My question regarding the efficiency of operations was answered although most people probably didn’t extract how important that was. The UW constantly flaunts their OH as being within the 15% rule of thumb used to evaluate non-profits metric of efficiency. However this is severely skewed. The UW performs fundraising for 91 organizations. In principle this is an efficient model. Why have 91 different fundraising campaigns? They combine into 1. However the problem is this. The UW counts the revenue raised for all organizations. However they only account for their OH. In reality they should be accounting for only the revenue that the UW keeps. Then allocate the costs of fundraising as weighted by the distribution of revenues accordingly. Then calculate the efficiency. For example, if the revenues were $50M and the UW OH is 15%. That equates to $7.5M in OH. However the revenues that UW uses for their own services are just $25M then the efficiency changes. Assume that the fundraising costs $1M and therefore the amount appropriated to the UW is $500K since they would be keeping ½ the revenue. The corresponding efficiency would be about 28%. That’s nearly double what they state! Most likely the amount given to other charities exceed 50% which would make the efficiency rating even worse! Another bookkeeping issue I found peculiar is that the UW specifies that the process of allocating funds to the agencies is considered as providing a service and not as OH. In private sector this would be OH. So there are many issues that are clearly interpreted conveniently by the UW to make their efficiency look better.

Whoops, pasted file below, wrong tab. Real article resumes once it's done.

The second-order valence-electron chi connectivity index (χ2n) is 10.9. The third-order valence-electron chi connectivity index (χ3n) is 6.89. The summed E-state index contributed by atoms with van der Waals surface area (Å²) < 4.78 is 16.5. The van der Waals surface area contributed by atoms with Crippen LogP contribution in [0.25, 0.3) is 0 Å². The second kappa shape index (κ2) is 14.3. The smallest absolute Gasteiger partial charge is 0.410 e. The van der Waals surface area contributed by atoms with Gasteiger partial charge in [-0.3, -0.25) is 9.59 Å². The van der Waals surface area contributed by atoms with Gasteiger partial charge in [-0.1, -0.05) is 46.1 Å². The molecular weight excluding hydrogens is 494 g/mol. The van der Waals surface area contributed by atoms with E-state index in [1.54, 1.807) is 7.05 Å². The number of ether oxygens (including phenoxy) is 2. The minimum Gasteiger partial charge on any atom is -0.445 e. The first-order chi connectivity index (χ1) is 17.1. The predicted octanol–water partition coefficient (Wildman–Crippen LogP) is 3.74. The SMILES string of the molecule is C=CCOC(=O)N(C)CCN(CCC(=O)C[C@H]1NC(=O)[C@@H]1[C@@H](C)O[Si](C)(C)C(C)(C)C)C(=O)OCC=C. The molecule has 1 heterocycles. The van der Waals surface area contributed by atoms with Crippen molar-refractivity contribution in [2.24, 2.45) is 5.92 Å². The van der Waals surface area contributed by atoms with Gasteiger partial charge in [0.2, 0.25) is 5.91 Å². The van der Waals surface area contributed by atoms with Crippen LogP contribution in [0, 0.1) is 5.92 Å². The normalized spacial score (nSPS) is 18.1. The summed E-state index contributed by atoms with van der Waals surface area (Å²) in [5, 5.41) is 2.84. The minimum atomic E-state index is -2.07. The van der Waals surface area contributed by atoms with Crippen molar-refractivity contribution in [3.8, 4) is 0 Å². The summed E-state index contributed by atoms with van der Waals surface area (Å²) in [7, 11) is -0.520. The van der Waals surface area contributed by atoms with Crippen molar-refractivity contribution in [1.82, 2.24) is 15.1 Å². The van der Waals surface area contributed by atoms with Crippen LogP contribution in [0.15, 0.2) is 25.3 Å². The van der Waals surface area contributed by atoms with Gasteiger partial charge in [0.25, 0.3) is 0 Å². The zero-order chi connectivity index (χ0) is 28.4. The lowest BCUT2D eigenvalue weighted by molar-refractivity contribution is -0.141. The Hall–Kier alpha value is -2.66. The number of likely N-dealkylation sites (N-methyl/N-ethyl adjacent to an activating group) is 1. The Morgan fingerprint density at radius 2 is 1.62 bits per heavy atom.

Mike you were spot on when asking if this was linked to the current financial crisis. It indeed shares a common thread. Something that is universal throughout corporate and public sector America. That common denominator is a severe lack of leadership. The board is made up of people who are supposed to be corporate leaders. We are finding out what corporate leaders really are. Our deficiencies in leadership in this country are blatantly obvious now. Back to the compensation issue and whether you would accept the package if offered. Strong leaders would recognize the risk and do what is ethically correct. They would manage the inherent greed that we have. Greed is emotionless. It can be good and it can be bad. Greed is a survival tool. Solid leaders are aware of this and manage it effectively. Much like an alcoholic manages alcoholism.
    Good show and good conversation. I particularly thought your closing line emphasizing them listening to your program and recognizing the obvious that they didn’t really answer them. Thanks Mike!